Microsoft: Yo dawg, we heard you liked Windows password expiry policies. So we expired your expiry policy

tinman

Re: Bank web security

well why didn't you do that from the start?

Oh yes, because it'll have been one of those systems that has lots of requirements for your password such as letters AND a number, or at least one upper case, but doesn't tell you that beforehand and instead waits until you get the first attempt wrong and then points out only one mistake!

A quick cup of coffee leaves production manager in fits and a cleaner in tears

tinman
FAIL

Re: So...

however... in Trials of an Expert Witness, Harold Klawans, a neurologist, talks about being called in to consult on a case that was somewhat similar.

A hospital porter had been tasked to taking a patient to theatre for surgery. He didn't notice that she had a respiratory arrest and that she stopped breathing for a time. It was spotted by someone else and she was resuscitated but the respiratory centre of her brain was damaged so she was conscious and unaffected cognitively but couldn't breathe without a ventilator. This meant she ended up staying in ICU for some months. As she was awake and aware she got fed up with crosswords and knitting so she asked for a TV which the hospital were only too happy to supply as they were facing a lawsuit from her for their staff member's negligence.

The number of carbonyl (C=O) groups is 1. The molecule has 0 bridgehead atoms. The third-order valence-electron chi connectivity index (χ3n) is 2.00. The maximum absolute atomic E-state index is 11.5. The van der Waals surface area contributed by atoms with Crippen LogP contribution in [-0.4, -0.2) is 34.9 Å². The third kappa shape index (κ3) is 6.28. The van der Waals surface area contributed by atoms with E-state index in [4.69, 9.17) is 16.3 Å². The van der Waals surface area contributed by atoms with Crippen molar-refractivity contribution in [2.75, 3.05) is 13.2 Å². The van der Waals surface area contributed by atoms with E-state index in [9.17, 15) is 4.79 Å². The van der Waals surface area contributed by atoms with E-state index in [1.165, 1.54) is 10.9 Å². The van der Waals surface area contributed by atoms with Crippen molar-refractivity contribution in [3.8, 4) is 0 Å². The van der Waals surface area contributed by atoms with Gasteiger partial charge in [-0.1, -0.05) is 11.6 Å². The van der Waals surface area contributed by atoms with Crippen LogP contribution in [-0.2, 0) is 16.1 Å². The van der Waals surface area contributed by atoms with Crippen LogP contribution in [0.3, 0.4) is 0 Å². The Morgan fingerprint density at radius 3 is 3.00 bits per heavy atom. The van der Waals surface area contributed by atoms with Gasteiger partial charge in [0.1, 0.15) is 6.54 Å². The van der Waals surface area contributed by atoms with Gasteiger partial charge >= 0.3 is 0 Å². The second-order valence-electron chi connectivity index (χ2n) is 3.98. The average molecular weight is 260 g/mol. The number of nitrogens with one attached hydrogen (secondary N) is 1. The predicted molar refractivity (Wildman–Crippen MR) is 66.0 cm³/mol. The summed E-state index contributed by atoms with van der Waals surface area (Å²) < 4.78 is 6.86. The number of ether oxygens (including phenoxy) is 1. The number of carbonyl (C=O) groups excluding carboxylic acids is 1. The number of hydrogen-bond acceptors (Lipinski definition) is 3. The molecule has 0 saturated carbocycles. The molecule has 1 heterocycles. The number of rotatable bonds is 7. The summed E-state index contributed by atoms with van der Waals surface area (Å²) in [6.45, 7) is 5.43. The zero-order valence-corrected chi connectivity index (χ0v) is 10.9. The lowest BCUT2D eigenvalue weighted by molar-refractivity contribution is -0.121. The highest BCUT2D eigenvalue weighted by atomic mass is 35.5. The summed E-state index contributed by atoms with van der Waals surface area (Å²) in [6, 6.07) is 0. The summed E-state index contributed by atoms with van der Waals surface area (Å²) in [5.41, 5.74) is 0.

The TV was brought by a porter who had recently been taken off patient transport duties due to his lack of clinical awareness and unwillingness to be retrained in CPR. He brought it to her room, and seeing she was asleep thought it would be a nice surprise for her if he plugged it in so it'd be on for her when she awoke. So what medical equipment did he disconnect to plug in the TV? Yes, it was her ventilator and this was back in 1974 so the machine was not designed to alarm if unplugged. And yes, it was the same porter who'd failed to notice her problem in the first place

All good, leave it with you...? Chap is roped into tech support role for clueless customer

tinman

Re: I have a rule these days.

That's what known as an OCAMITE bag, "och I might need this, or I might need that"

Crash, bang, wallop: What a power-down. But what hit the kill switch?

tinman

Re: Kill switches that go bang

at least your MRI did shut down. In this report the kill switch had been disconnected so the two staff in question had to suffer entrapment for several hours until a GE engineer came to shut the system down

https://medicaldialogues.in/ge-pays-rs-1-crore-settlement-to-technician-who-got-stuck-in-mri-at-tata-memorial/

NHS needs to pull its finger out and prep staff for future robotics, genomics, data-led healthcare

tinman

has anyone looked at the pdf of the report?

Maybe I'm missing something but is there a reason that the pdf is formatted with a permanent two page layout making it really awkward to read, instead of a single page layout? Is this indicative of how we can expect any digital innovation to proceed, with poor consideration of the end user?

Heatwave shmeatwave: Brit IT departments cool their racks – explicit pics

tinman
Mushroom

Re: I always like when people put flammable materials...

jest ye not, I know a senior engineer who thought that inflammable means doesn't burn...

Trainee techie ran away and hid after screwing up a job, literally

tinman
FAIL

that'll never hold, let me fix it